The extreme — and extremely different — redistricting reforms and experiences of these three states also show that despite the arcane and intensely political nature of the redistricting process, change can happen. While it’s too late to reform Illinois’ redistricting institutions for this year, advocates of change should strike now. Moving on to other good-government causes and waiting 10 years before tackling redistricting again would be a strategic mistake. Ignorance and apathy are on the side of those who favor the status quo. They can just wait out the reformers until it’s too late — again — in 2021. 

But perhaps the best lesson that Illinoisans can draw from these states’ redistricting experiences is that major reforms are necessarily not the answer — or at least not the first one. Rather than a total overhaul of the redistricting process, the first step toward reform should be a serious discussion about what a redistricting process should attempt to achieve.

Currently, Illinois’ legislative districts must be equally populated, contiguous and compact, but in practice, “compact” seems to mean virtually nothing. Illinois could begin its redistricting overhaul by deciding on clearer redistricting criteria, just as 41 other states have already done. Should Illinois legislative districts match local government boundaries and other types of communities whenever possible? Should districts enhance political competition, which might be good for keeping lawmakers responsive to voters’ needs and bring fresh blood into the Statehouse more often? Regardless of the criteria, future Illinois map-drawers need guidance in clear statutes, rules and/or constitutional provisions.

In fact, establishing redistricting criteria may be politically easier than overhauling the entire process, and it may be more difficult to block, since better-defined criteria typically are less threatening to the status quo and more acceptable to voters. And strategy aside, even if it would be possible to change the redistricting process — even to something as attractive to good-government reformers as the Iowa process — doing so without agreeing upon and spelling out what voters want out of that process would likely change the results very little.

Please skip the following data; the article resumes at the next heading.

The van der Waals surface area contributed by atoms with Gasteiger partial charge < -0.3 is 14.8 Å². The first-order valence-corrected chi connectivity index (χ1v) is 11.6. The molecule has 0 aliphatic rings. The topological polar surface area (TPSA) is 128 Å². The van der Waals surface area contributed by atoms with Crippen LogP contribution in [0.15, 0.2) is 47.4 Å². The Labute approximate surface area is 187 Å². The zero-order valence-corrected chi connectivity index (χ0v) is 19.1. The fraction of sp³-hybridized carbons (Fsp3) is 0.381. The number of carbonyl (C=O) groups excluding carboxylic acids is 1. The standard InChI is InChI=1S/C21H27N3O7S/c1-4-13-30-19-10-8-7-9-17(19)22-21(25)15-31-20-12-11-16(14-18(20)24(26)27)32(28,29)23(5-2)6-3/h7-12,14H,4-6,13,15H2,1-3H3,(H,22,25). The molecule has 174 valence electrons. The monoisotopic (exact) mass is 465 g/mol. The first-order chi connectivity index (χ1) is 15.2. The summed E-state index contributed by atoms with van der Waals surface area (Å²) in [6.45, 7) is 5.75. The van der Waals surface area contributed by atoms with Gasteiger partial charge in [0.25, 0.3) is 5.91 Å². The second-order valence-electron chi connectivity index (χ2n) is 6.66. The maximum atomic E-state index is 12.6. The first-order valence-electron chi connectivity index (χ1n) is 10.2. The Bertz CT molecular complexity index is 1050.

Will it be different this time?

Illinois’ history with redistricting does not inspire great hope for statesmanship this year. The 1970 Illinois Constitution gives redistricting authority first to the regular legislative process. A set of maps for U.S. House, state Senate, and state House districts can be developed and introduced as bills in the General Assembly, and once passed, be signed or vetoed by the governor. The signed bill or bills define the districts for those chambers for the next five election cycles.

But if there’s no agreement on one or all of the three maps by the summer, a bipartisan commission would be impaneled to deal with the problem. If the commission can’t agree on the maps by early fall, the process goes to the infamous random tiebreaker: adding one partisan member to the commission by drawing a name from a hat — literally. That leaves one party in complete control of the process. Although the writers of the 1970 Constitution thought that this game of political chicken would scare the parties into a compromise, that has only happened once: in the 1971 redistricting. In 1981, 1991 and 2001, the parties preferred to take their chances on complete control rather than compromise. 

This year, though, things may be different. The November 2010 election determined that for the first time under the current state Constitution, a single party will control all three legs of the redistricting process. That means there probably will be no commission and no name plucked out of the hat. In February, the Democrats will take the census data and their mapmaking computer programs into a quiet, locked room and draw the maps that they think will give them the best political advantage for the next decade. There will likely be some legislative hearings and some GOP handwringing on the subject, but unlike previous redistricting processes, it likely will not be a long drawn out and public process. It probably will be finished by April or May with little media fanfare.

But just because voters may read little about the process in the newspapers does not mean it will be any fairer or have less impact on the state, or that reformers will be any less upset about it. During the last year and a half, there have been legislative hearings and various proposals and even petitions passed for a redistricting voter initiative. But those efforts have come up short, whether because of the inability of reformers to inspire citizen and legislator interest, or by the design of those who prefer the status quo.

Even though this year’s redistricting will be carried out under the current rules, reformers need not wait another 10 years to try to improve the process. In fact, the coming legislative session may be the best time to make changes. With the proper public relations — and assuming that the new maps end up as gerrymandered as the 2001 maps — voters can be educated and mobilized to reform the process for 2021. Just as important, because sitting lawmakers will be as far away from their next redistricting as they will ever be, they may more easily be compelled to act.

Christopher Z. Mooney is professor of political studies in the Institute of Government and Public Affairs at the University of Illinois Springfield.

Illinois Issues, January 2011